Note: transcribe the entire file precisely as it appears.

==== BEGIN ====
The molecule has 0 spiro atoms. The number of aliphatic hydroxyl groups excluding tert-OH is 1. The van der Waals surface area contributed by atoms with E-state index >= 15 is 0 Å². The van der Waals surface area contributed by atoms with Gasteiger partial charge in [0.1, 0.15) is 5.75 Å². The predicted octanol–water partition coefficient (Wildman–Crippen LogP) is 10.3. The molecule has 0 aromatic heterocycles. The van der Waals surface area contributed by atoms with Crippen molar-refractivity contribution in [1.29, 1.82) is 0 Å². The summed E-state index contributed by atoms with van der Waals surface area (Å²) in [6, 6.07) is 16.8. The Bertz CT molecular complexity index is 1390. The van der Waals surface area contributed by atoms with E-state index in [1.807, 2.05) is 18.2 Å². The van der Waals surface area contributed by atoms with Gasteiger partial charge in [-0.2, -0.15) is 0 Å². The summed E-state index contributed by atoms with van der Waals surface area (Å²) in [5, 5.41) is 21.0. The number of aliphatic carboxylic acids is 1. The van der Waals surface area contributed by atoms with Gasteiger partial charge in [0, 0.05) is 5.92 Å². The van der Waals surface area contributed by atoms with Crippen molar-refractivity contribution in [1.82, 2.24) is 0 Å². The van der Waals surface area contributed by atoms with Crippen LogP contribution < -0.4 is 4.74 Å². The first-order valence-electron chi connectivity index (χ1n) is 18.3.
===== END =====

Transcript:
The molecule has 0 spiro atoms. The number of aliphatic hydroxyl groups excluding tert-OH is 1. The van der Waals surface area contributed by atoms with E-state index >= 15 is 0 Å². The van der Waals surface area contributed by atoms with Gasteiger partial charge in [0.1, 0.15) is 5.75 Å². The predicted octanol–water partition coefficient (Wildman–Crippen LogP) is 10.3. The molecule has 0 aromatic heterocycles. The van der Waals surface area contributed by atoms with Crippen molar-refractivity contribution in [1.29, 1.82) is 0 Å². The summed E-state index contributed by atoms with van der Waals surface area (Å²) in [6, 6.07) is 16.8. The Bertz CT molecular complexity index is 1390. The van der Waals surface area contributed by atoms with E-state index in [1.807, 2.05) is 18.2 Å². The van der Waals surface area contributed by atoms with Gasteiger partial charge in [-0.2, -0.15) is 0 Å². The summed E-state index contributed by atoms with van der Waals surface area (Å²) in [5, 5.41) is 21.0. The number of aliphatic carboxylic acids is 1. The van der Waals surface area contributed by atoms with Gasteiger partial charge in [0, 0.05) is 5.92 Å². The van der Waals surface area contributed by atoms with Crippen molar-refractivity contribution in [1.82, 2.24) is 0 Å². The van der Waals surface area contributed by atoms with Crippen LogP contribution < -0.4 is 4.74 Å². The first-order valence-electron chi connectivity index (χ1n) is 18.3.